There is also an increasing trend to "nickle-and-dime" passengers for many services and food-items that used to be free. The main-theater entertainment is now usually repeated two-nights running, instead of being fresh daily. Small, but distinct differences.

Back in the day, the stateroom steward would see my wife coming down the corridor from a day-ashore shopping. The steward would rush to open the door for her and help with packages. Remember the folded-towel bunnies? Artfully arranged pillows? Don't look for those cute touches any longer.

Don't get me wrong, cruising is still a "good" experience. It allows you to plop your stuff in one place, and have the ship transport you to your chosen destinations. Just be aware that what you experience may not be as "magnificent" (cruise lines like to use that word to describe their product) as it once was. My first Princess cruise to Alaska (this was my 3rd) was far, far different...and need I say, better.

Will I cruise again, sure,,,but with increasingly reduced expectations. Bon voyage!
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  #23 (permalink)  
Old 06-05-2011, 10:53 AM
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One other thing about the Norovirus.

Some folks are just not going to report their sickness. I called on my wife’s behalf. I didn’t mention my symptoms to the doctor, because while present, they were very, very minor. I am not even 100% sure that I actually had noro, perhaps I just had “food poisoning” (but, boy did my wife get it!!). And the doctor was already treating my wife. Maybe passengers don’t report because they don’t want to be confined to their cabin, or maybe because they don’t want to pay for the doctor. Once you’re sick, there’s not that much they can do for you.

And, of course, the folks who got sick after arriving home aren’t likely to report. This situation (becoming sick after returning home) argues that the norovirus (according to the CDC, the incubation period for norovirus-associated gastroenteritis in humans is usually between 24 and 48 hours) was “alive and well” far into the cruise. This means Princess sanitation practices were less than perfect. At the very least, Princess should re-examine their sanitation procedures...don’t they owe that to their passengers?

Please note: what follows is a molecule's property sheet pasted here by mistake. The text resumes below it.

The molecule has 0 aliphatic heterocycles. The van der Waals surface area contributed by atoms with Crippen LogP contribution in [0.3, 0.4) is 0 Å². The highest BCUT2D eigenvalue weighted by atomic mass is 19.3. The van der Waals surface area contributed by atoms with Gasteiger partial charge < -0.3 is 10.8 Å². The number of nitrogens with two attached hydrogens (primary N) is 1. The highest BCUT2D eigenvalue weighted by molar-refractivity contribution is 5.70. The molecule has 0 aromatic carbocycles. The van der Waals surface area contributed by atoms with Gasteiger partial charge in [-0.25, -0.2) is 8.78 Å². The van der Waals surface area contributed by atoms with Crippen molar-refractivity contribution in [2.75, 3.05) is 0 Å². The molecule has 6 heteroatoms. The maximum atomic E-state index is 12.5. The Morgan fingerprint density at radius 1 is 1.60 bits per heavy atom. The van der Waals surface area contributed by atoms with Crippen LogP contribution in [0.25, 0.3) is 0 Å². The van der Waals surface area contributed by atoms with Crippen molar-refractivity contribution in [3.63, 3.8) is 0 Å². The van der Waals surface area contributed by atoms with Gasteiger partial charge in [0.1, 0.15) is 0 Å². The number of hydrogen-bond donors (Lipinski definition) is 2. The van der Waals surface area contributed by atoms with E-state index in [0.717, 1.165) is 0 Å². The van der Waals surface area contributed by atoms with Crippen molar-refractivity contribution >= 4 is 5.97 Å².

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  #24 (permalink)  
Old 06-05-2011, 11:15 AM
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As I previously posted, the CDC does have a report on this. Cruise lines must report instances of gastro-intestinal illness. It is not optional as it is for land-based resorts, restaurants, hotels. In this case, the latest CDC inspection happened to take place on May 24, 2011. You can see the details of that sanitation inspection here. Note that these are considered minor issues as the final score was 99 out of 100.

You may wish to read the Vessel Sanitation Operations Manual before making any more assertions that Princess' sanitation practices are lacking. The manual is linked on that score page.
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  #25 (permalink)  
Old 06-05-2011, 11:23 AM
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Exclamation Norovirus - Sea Princess - dissatisfaction
Hi Dave: I understand your position, and this is (after all) the "cruisevreview" forum.

But I am not bad-mouthing cruising, or Princess. Just reporting the facts, mixed with opinion. Isn't that what this board is for?

I do believe that Princess's sanitation practices were ineffectual. If they had worked, norovirus would not have broken out. Do you disagree that passengers should not handle service utensils?

Had Princess utilized the sanitation practices they themselves had developed right from the start, perhaps we would have seen a better cruise.

Again, for this and other reasons, I am disappointed.

If you are personally satisfied with the actions taken by Princess, and the "small" number of norovirus-infected passengers, fine. Not me, not my wife!
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  #26 (permalink)  
Old 06-05-2011, 12:13 PM